Then there was the Year of Science – a big bold idea that put science back on the map in a pan-BBC season led by BBC Two. Television contributed a distinguished constellation of programmes, but the star was undoubtedly Brian Cox's outstanding Wonders Of The Solar System. Ambitious in conception, rich in detail and brilliantly communicated, this was demanding television in the best sense.
This was also the year when current affairs on BBC Three came of age and for me one documentary stood out: Women, Weddings, War And Me followed 21-year-old Londoner Nel Hedayat back to Afghanistan, where she was born, for a harrowing expose of prejudice and casual violence against women. It was a complex, challenging story, brilliantly targeted at the channel's young audience. And it recorded the highest-ever AI of any factual programme on any British channel.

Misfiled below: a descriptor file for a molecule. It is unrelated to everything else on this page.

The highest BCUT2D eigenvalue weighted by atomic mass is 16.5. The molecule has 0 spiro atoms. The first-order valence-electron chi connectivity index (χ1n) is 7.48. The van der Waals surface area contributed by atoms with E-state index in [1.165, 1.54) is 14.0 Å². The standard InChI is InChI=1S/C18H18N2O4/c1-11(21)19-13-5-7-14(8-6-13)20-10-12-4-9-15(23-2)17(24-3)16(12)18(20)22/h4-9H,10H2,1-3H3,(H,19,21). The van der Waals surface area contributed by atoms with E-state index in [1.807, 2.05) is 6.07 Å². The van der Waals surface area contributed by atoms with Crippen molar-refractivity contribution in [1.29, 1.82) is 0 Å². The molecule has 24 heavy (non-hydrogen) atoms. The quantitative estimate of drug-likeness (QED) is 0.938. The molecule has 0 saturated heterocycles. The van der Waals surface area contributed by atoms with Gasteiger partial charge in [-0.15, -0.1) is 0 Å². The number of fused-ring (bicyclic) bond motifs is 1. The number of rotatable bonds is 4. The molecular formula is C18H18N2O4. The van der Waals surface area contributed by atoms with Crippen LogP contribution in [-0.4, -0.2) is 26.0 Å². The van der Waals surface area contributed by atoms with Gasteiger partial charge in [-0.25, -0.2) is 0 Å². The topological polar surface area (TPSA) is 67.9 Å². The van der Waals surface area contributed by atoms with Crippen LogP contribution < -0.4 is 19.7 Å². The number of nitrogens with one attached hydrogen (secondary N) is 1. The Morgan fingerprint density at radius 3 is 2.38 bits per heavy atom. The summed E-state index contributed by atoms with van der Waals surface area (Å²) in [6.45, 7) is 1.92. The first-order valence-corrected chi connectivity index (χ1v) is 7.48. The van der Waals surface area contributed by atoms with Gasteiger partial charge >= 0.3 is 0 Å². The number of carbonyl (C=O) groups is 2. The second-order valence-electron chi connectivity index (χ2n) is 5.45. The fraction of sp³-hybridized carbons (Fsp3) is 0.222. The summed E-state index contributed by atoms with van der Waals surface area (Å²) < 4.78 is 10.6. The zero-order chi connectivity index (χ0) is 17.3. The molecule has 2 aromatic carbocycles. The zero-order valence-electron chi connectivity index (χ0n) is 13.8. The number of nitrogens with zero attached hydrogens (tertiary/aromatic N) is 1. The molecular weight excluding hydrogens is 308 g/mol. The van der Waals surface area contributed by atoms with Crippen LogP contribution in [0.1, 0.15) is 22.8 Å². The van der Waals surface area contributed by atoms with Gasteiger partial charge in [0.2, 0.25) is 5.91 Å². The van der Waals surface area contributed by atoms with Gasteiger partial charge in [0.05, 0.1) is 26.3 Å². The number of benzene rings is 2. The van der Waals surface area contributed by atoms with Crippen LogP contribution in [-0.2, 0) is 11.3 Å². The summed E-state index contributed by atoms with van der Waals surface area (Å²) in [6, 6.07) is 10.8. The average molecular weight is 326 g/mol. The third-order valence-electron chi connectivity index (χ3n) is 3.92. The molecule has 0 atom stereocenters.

In June BBC Four's Fatherhood Season used documentary, science, drama and entertainment to powerful effect as it explored and celebrated the experience of being a father today and in the past. It questioned assumptions and examined stereotypes with intelligence and scepticism while also telling heart-warming individual stories of fathers and sons. The season drew critical acclaim and clearly touched a chord with viewers because it gave voice to the unexpressed emotions of those relationships.
These are a handful of examples plucked from an incredibly rich year and, as commissioners and producers have raised the bar in terms of creativity and innovation, so our audiences have responded. Over the past 12 months weekly reach has held strong at 85%; share has risen to 33% – while that of all other major broadcasters has decreased; and our average AIs are up year-on-year. And that's a fantastic achievement!